I had heard snippets about the Ptolemaic era before but didn’t have much context to put it in. Now I do, and among other things I learned that the Ptolemaic family dynasty was one of the more ruthlessly dysfunctional ones around, despite its interest in fostering philosophy and the advancement of knowledge. It was also amazing to read about how the ancient Alexandrians had
Apr 27, 2019 rated it it was amazing
Loved this book. I read it because the Library of Alexandria was casually mentioned during Carl Sagan's Cosmos. It was enough to make me curious, I was interested in the idea that much of the knowledge of the ancient world had once resided here but is now lost.

I liked this book because it provided a relevant context for the Library of Alexandria. It starts by introducing Alexander the Great and how the came to create Alexandria. Then it discussed the leaders that followed him and what they did
Tragic, Tremendous, Detailed, and Regenerative

The authors are sharing and credible. Theirs is a systematic and entertaining explanation of Alexandria. The Ptolemaic rulers of Egypt are now fleshy for me. I have a much more comprehensive understanding of Ancient Greece, Ancient Egypt, Ancient Judaism, Ancient Rome, and Early Christianity than I had before despite studying history in college and recreationally for a long time. After reading this book on Audible, I plan to delve deeper elsewhere to
Dec 23, 2018 rated it liked it
The introductory material about Alexander and the founding are interesting and benefit from the author's capacity to weave a compelling story. Unfortunately, the storytelling impulse gets the better of him and the book suffers endlessly from the injection of mere conjecture as fact or likelihood as a gimmick to make the story more effective. The author's biases intrude disagreeably. There are numerous factual errors. Even for a popular work it, it is hard to take a text seriously that ends with ...more
Mar 17, 2019 rated it it was amazing
I'll admit a little bit of bias: I am one of those people who still gets misty-eyed when I think about the loss of Alexandria's library and the knowledge stored there.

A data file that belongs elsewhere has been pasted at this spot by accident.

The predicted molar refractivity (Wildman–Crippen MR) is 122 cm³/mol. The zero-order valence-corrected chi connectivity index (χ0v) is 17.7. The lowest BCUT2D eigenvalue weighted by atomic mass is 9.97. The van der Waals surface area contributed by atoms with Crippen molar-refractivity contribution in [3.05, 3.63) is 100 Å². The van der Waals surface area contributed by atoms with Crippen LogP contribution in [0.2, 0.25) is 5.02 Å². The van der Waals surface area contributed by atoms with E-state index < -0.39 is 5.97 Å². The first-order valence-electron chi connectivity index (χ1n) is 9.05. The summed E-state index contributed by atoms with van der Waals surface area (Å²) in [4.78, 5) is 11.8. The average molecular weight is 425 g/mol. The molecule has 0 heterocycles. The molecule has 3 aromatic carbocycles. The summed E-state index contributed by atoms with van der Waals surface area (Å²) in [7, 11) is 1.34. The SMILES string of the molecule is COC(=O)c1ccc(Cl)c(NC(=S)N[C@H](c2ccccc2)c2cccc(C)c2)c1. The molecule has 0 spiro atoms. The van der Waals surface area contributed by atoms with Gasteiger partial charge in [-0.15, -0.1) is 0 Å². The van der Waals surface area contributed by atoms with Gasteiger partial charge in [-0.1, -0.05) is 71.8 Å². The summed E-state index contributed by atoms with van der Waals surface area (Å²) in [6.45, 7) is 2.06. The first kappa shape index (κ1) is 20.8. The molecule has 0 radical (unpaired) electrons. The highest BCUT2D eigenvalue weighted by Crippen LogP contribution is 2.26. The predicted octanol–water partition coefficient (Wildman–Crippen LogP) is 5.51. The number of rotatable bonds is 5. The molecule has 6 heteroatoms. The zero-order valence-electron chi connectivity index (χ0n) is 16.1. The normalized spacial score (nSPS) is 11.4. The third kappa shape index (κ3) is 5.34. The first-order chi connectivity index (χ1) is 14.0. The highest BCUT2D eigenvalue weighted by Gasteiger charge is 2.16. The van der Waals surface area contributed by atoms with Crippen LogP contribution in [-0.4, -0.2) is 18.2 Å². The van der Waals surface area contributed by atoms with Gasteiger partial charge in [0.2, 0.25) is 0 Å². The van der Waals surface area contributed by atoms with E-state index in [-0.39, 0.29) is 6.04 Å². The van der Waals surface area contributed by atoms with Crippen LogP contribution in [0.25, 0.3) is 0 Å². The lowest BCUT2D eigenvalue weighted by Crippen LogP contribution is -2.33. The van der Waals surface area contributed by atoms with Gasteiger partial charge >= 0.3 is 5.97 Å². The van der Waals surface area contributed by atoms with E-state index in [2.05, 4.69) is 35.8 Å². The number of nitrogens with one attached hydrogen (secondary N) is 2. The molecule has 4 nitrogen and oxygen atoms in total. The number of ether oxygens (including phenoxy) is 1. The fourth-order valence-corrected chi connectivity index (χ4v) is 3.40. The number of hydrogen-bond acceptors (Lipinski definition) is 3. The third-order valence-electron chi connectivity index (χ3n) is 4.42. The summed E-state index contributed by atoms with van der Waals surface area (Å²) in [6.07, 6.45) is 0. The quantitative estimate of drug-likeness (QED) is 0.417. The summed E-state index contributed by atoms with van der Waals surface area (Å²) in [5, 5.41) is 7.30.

Most of what I knew about Alexandria and its library came from "common knowledge". Which is to say that I didn't know very much! This book covered everything from the founding of the city to its ultimate downfall at the hands of several forms of extremism. It's a timely warning, given the political and social climate shifts that
Carolyn Harris
Aug 15, 2018 rated it really liked it  ·  review of another edition
An overview of the political and intellectual history of Alexandria during the Ptolemaic and Roman periods in Egypt. The authors observe "The Ptolemies wanted to know everything, not just their own history and religious texts." The library at Alexandria played a key role in the development of Christianity by translating Hebrew religious texts. Interesting to hear about ideas from Alexandria that had a lasting impact on subsequent history, such as the Julian calendar, brought back from Egypt by ...more
Aug 12, 2018 rated it really liked it
This is a marvelous chronology of Alexandria, one of the great, lost cities of the ancient world. It starts with an explanation of where the pristine land sat on the Nile delta and how Alexander of Macedonia laid out his plan for the harbor, the lighthouse and even the streets with lines of flour and barley. (The surviving records note the glee of the seagulls and other wild birds at his method.)
The book lists the many intellectuals, engineers, philosophers and others who visited and lived in
Jun 25, 2017 rated it really liked it
This book about Alexandria was easy to read and very informative. I enjoyed the flow of the text and the depth with which I was able to learn about so many important people to the history of the world who were somehow connected with Alexandria. It was amazing to learn about all of the knowledge that found its roots in Alexandria. I especially found Chapter 14, which dealt with religion, to be incredibly interesting. I wish there had been more maps and photographs in this text to help supplement ...more
Dec 04, 2018 rated it really liked it
Very interesting read, I really learned a lot!
Not all chapters are equally interesting though, which can't really be blamed on the author as this is an historic investigation, which has its constraints.
Still, I am amazed at everything that was achieved during this phase of Antiquity, and it makes it even more painful to realize the loss of this knowledge for more than one thousand years. How would the world be today if bigotry and monotheism hadn't turn the Western world towards obscurantism?
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Justin Pollard was born in Hertfordshire and educated at St. Albans School and Downing College, Cambridge where he was president of the Poohsticks Society.

Since then he has written nine books, a few articles for magazines like History Today, BBC History Magazine and the Idler and he is currently one of the writers of the BBC panel show QI.

He is one of the founders of Unbound -